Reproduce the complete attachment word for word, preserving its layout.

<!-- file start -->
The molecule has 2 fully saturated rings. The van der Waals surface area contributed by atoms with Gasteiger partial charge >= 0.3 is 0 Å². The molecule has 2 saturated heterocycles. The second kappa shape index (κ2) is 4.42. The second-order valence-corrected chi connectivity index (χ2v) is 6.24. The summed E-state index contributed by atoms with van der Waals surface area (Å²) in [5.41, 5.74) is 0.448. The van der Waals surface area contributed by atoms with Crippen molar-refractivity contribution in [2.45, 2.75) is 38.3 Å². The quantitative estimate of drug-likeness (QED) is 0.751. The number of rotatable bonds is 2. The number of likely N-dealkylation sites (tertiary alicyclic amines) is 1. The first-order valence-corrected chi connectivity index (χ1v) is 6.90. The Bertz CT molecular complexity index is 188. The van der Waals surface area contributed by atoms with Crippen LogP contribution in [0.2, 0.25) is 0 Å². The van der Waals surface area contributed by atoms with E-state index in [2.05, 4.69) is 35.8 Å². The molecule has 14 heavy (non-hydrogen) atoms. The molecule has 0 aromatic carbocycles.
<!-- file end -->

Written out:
The molecule has 2 fully saturated rings. The van der Waals surface area contributed by atoms with Gasteiger partial charge >= 0.3 is 0 Å². The molecule has 2 saturated heterocycles. The second kappa shape index (κ2) is 4.42. The second-order valence-corrected chi connectivity index (χ2v) is 6.24. The summed E-state index contributed by atoms with van der Waals surface area (Å²) in [5.41, 5.74) is 0.448. The van der Waals surface area contributed by atoms with Crippen molar-refractivity contribution in [2.45, 2.75) is 38.3 Å². The quantitative estimate of drug-likeness (QED) is 0.751. The number of rotatable bonds is 2. The number of likely N-dealkylation sites (tertiary alicyclic amines) is 1. The first-order valence-corrected chi connectivity index (χ1v) is 6.90. The Bertz CT molecular complexity index is 188. The van der Waals surface area contributed by atoms with Crippen LogP contribution in [0.2, 0.25) is 0 Å². The van der Waals surface area contributed by atoms with E-state index in [2.05, 4.69) is 35.8 Å². The molecule has 14 heavy (non-hydrogen) atoms. The molecule has 0 aromatic carbocycles.